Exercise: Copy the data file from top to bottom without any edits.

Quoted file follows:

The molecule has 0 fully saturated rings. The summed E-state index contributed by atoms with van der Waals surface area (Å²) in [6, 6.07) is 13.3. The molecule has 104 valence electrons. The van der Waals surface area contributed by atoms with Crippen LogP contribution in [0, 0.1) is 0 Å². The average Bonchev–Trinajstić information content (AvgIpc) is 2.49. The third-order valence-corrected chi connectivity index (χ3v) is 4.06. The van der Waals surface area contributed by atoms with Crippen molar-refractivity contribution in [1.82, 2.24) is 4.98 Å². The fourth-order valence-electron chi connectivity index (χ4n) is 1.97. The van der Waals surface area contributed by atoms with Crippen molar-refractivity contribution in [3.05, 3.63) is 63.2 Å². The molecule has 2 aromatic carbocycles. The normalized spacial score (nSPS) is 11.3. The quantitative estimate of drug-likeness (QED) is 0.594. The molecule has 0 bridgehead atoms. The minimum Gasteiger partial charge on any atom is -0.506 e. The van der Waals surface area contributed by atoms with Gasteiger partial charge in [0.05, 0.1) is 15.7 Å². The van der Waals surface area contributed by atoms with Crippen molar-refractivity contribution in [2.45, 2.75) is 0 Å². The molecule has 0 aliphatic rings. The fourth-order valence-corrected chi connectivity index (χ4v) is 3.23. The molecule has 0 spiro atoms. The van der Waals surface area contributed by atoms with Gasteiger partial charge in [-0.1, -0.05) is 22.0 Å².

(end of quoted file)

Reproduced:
The molecule has 0 fully saturated rings. The summed E-state index contributed by atoms with van der Waals surface area (Å²) in [6, 6.07) is 13.3. The molecule has 104 valence electrons. The van der Waals surface area contributed by atoms with Crippen LogP contribution in [0, 0.1) is 0 Å². The average Bonchev–Trinajstić information content (AvgIpc) is 2.49. The third-order valence-corrected chi connectivity index (χ3v) is 4.06. The van der Waals surface area contributed by atoms with Crippen molar-refractivity contribution in [1.82, 2.24) is 4.98 Å². The fourth-order valence-electron chi connectivity index (χ4n) is 1.97. The van der Waals surface area contributed by atoms with Crippen molar-refractivity contribution in [3.05, 3.63) is 63.2 Å². The molecule has 2 aromatic carbocycles. The normalized spacial score (nSPS) is 11.3. The quantitative estimate of drug-likeness (QED) is 0.594. The molecule has 0 bridgehead atoms. The minimum Gasteiger partial charge on any atom is -0.506 e. The van der Waals surface area contributed by atoms with Gasteiger partial charge in [0.05, 0.1) is 15.7 Å². The van der Waals surface area contributed by atoms with Crippen molar-refractivity contribution in [2.45, 2.75) is 0 Å². The molecule has 0 aliphatic rings. The fourth-order valence-corrected chi connectivity index (χ4v) is 3.23. The molecule has 0 spiro atoms. The van der Waals surface area contributed by atoms with Gasteiger partial charge in [-0.1, -0.05) is 22.0 Å².